Jesus’ Power and Authority
During the closing song at last week’s 10:30 service, a woman in our congregation received a text message that said, “Your husband has placed an emergency call. He is currently located at the below location.” And it displayed a map of the church building. She was sitting by herself, without her husband, so she immediately dashed out into the lobby to speak with our officer on duty. He was on the radio to the dispatch team; they were asking him to respond to this emergency call. They kept telling him that there was no one talking on the end of the line, but they could hear what sounded like banging sounds.
This woman flagged down the officer and showed him her phone with the message regarding her husband. Obviously, the officer was pleased to get some more information given the strange nature of the 911 call. She said, “I don’t know what’s happening. But that’s my husband up there.” And she pointed to the stage. “He’s the one playing the drums!” Turns out he had somehow butt-dialed 911 during our final song. Talk about finishing the service with a bang!
Isn’t it amazing that in a moment, even if it’s accidental, we can summon the power of GHPD? But as great as GHPD is, what if we had the ability to call upon an even greater power in our time of need? Whatever challenges or obstacles we might be facing, what if there was a power we could call upon—a power so great —that it could overcome the greatest enemy? Would you want to know about that? And would you want to use it in your time of need?
Good morning, Chapel Hill, my name is Ellis, and I’m one of the pastors here. Thanks for joining us this morning, whether you are in person or online. We’re continuing our series through Luke’s gospel—one of the four accounts we have of Jesus’ life. And in today’s section of Luke, I believe we are going to see that there is a power, greater than that of any other, upon which we can call. Let’s look together at Luke 5, verses 12 and following.
“While he was in one of the cities, there came a man full of leprosy. And when he saw Jesus, he fell on his face and begged him, “Lord, if you will, you can make me clean.” And Jesus stretched out his hand and touched him, saying, “I will; be clean.” And immediately the leprosy left him. And he charged him to tell no one, but “go and show yourself to the priest, and make an offering for your cleansing, as Moses commanded, for a proof to them.” But now, even more, the report about him went abroad, and great crowds gathered to hear him and to be healed of their infirmities. But he would withdraw to desolate places and pray.” Luke 5:12-16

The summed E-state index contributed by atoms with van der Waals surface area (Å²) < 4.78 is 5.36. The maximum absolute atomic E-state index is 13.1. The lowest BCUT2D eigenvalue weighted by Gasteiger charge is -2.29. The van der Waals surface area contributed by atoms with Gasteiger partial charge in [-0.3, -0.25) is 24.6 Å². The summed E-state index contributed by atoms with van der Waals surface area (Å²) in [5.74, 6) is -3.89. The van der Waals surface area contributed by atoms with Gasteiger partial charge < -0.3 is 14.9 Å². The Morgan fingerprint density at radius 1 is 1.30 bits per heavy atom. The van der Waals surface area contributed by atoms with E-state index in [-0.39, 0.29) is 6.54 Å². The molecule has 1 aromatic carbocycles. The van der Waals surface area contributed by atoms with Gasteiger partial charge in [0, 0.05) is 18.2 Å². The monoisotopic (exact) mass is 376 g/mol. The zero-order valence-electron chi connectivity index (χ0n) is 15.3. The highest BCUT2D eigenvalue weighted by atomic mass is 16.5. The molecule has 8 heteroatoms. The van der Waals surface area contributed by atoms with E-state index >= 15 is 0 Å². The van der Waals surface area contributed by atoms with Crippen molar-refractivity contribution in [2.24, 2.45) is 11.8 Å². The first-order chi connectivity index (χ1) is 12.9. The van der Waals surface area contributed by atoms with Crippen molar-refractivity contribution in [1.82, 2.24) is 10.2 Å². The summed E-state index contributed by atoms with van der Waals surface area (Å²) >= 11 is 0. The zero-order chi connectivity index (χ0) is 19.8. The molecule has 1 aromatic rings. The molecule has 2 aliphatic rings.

Do you remember those early days of the pandemic when you would go grocery shopping and it was like heading into a war zone? You’d have the conversation with your family: okay, who’s going to the front line this week? And then you’d put on your battle gear—your mask and, for some of you, your gloves, yes, I saw you—and you’d head to the store. If you saw someone as you walked along an aisle, it was like you’d just seen the enemy, and you’d quickly turn around and head the other way. And then, when you got home, you’d unpack each item, and wipe it down with disinfectant wipes. Crazy, right?
Leprosy in the first century was a term used to describe various skin diseases, and it resulted in people acting like we did in those early days of the pandemic. If you were a leper, you had to remain, not 6 feet away, but 50 feet away from everyone else. You contaminated any house you entered, and even polluted any trees you stood under. You were an outcast from society, required to wear torn clothes, long hair and walk around yelling, “Unclean! Unclean!” It was like your whole life was those early days of the pandemic.
So, when this leper came to Jesus and fell on his face before him, he was breaking every social convention there was. In the minds of the religious leaders, what Jesus should have done is back away as soon as he realized this man was a leper. Yet, not only did Jesus not back away, but he touched him.
It would be like in the lockdown, coming across someone you knew had Covid, and without putting on any protective gear, going up to them and allowing them to breathe directly into your face, and then, deeply inhaling. That’s effectively what Jesus does. And what happens next is even more unbelievable.
Instead of Jesus becoming contaminated by the leprosy, the very opposite happens. Jesus’ cleanliness makes the leper clean. This was unreal. It would be like having that lockdown interaction with someone that I’d just described, and instead of you getting Covid, they become Covid-free. I mean, it is simply crazy! This stuff doesn’t happen. It shouldn’t happen! But, with Jesus, it does.